DUI checkpoints reel in offenders

Published 8:15 pm Saturday, August 21, 2010

Information please: A Suffolk Police officer checks the identification and insurance information of a driver during a random checkpoint held last week along College Drive.

Blue lights illuminate the night sky on College Drive as Suffolk police stop every vehicle passing through.

More than 20 police officers — many of whom volunteered for the late-night assignment — are on the scene, helping to direct traffic, check vehicles and supervise the operation.

Police officers stationed along the line of cars ask for drivers’ licenses and registrations and do a visual check for any problems. They’re primarily looking for drivers who are under the influence of alcohol, but they also keep a sharp eye out for drugs and weapons law violations, fugitives and other problems.

Down the road, officers sit in their cars with some cones and signs reading “Police Checkpoint” nearby. The decoy helps funnel cars trying to avoid it to the real one.

One driver is so desperate to avoid the checkpoint that he does an illegal U-turn and starts driving down the same side of the road, into incoming traffic. He’s immediately pulled over by police.

It’s a Saturday night, and Suffolk police have set up a random DUI checkpoint. And they’ve already arrested some objectionable behavior.

“The most important thing is visibility,” said Lt. T. Shelton, who was in charge of the operation. “If we let people know we are looking for drunk drivers, that makes them think twice before drinking and getting behind the wheel.”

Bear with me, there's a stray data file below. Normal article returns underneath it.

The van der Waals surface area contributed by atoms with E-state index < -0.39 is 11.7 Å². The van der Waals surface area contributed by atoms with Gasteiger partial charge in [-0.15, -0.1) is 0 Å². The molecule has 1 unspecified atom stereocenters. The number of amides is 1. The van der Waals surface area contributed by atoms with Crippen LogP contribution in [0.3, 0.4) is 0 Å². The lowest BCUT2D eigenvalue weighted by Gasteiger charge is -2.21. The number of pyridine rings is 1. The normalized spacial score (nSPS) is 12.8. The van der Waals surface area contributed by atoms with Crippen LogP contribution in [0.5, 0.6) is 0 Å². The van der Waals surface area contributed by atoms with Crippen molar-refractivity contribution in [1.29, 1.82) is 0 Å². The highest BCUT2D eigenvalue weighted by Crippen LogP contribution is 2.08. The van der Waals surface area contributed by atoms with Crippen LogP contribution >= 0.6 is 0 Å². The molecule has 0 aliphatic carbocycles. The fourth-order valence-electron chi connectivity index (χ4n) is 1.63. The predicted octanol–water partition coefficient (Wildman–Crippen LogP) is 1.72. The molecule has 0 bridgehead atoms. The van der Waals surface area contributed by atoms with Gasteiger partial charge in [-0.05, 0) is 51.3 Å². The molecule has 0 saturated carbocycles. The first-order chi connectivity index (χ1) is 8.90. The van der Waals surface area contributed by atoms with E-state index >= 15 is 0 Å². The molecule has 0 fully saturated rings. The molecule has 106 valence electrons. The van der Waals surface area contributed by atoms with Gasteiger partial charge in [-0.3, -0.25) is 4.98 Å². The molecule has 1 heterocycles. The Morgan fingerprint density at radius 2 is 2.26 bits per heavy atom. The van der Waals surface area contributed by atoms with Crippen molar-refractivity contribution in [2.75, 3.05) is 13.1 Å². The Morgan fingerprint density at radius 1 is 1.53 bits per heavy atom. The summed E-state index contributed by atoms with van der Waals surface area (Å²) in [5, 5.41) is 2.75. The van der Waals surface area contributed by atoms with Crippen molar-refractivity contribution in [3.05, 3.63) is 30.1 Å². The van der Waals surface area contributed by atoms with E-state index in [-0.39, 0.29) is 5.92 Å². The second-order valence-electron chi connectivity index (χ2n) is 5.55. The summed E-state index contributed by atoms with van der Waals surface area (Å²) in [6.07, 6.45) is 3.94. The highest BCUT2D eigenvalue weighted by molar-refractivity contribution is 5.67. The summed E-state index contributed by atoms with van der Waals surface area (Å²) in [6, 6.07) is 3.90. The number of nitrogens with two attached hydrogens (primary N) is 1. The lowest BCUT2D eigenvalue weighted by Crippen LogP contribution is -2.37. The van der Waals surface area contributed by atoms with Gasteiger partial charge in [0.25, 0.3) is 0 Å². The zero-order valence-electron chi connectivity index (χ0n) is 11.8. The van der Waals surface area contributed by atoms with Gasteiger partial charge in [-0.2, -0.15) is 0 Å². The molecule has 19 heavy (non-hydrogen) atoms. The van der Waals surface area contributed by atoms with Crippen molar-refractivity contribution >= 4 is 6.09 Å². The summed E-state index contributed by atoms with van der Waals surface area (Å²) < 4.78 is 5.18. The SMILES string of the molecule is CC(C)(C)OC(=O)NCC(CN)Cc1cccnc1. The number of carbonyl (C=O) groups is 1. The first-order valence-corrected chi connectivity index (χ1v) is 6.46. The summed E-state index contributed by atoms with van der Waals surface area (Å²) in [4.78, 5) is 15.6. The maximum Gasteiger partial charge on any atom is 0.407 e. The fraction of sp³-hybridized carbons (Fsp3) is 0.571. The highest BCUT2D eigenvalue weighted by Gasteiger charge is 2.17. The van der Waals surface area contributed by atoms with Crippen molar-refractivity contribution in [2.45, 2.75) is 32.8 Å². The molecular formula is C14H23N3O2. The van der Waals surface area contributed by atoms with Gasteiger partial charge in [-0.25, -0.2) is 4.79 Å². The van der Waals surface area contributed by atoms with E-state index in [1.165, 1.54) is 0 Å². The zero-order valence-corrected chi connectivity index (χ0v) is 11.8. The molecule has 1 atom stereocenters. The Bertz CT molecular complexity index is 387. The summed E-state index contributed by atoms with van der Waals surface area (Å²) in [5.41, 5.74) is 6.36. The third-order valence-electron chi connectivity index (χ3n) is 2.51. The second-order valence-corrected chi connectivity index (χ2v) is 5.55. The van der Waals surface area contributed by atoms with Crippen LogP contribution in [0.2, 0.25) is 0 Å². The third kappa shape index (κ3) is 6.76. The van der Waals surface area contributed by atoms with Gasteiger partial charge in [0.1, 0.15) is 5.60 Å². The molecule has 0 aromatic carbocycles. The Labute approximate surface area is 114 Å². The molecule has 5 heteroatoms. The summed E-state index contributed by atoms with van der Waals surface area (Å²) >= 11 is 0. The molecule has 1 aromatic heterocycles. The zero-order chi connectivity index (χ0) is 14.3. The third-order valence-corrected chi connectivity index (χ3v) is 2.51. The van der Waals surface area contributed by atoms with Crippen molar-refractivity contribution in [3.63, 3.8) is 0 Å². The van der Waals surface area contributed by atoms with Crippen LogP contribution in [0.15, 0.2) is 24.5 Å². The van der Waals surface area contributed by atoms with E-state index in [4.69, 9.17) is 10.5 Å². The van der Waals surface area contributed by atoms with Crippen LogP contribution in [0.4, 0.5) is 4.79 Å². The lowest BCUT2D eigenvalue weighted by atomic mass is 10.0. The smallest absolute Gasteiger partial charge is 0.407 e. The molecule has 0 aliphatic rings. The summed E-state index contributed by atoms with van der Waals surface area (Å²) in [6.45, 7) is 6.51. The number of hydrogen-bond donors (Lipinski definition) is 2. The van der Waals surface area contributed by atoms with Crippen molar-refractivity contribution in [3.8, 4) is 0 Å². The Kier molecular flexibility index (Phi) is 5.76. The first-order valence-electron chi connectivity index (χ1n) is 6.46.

A total of 1,028 cars pass through the checkpoint between roughly 10 p.m. and 4 a.m. Almost 90 are pulled off to the side for further investigation. Police make five arrests and issue more than 50 summonses for everything from driving without a license to violating a learner’s permit to failing to secure a child in a proper restraint.

Suffolk police conduct checkpoints on a regular basis. National Highway Traffic Safety Administration grants help defray the costs of extra manpower.

Police decide where to set up the checkpoints based on incident history in the area. They take the area’s terrain into account, as well, for safety purposes — there has to be enough room for plenty of traffic and pedestrians to maneuver safely.

On this night on College Drive, three lanes on each side of the road provide plenty of room. On the outside lane in each direction, the officers’ cars are parked, lights blazing. The line of traffic moves through the center lane, where several officers at a time check the front few cars in the line. If there are any problems or delays, the car is pulled over for further investigation.

“If everything checks in order, we’ll send them back on their way,” Shelton said.

At this checkpoint, two of the five arrests are for driving under the influence. Police conduct field sobriety tests on drivers whom they suspect of drinking and driving.

Also, two fugitives and one person in possession of illegal drugs are taken into custody at the scene.

“When people see this, we hope, people will think twice before drinking and getting behind the wheel,” Shelton said, adding he believes the checkpoints make a difference.

The police department couldn’t do the checkpoints, he continued, without the officers who volunteer for the assignment. Auxiliary police officers — Aux. Sgt. Thompson, Aux. Officer Thomas, Aux. Officer Deehan and Traffic Assistance Officer Suggs — even signed up to participate for no pay.

“They’ve sacrificed a Saturday night with their families to come out there and make a difference,” Shelton said. “They don’t get paid at all, and they’re out here on their own time for no pay, no compensation, no nothing.”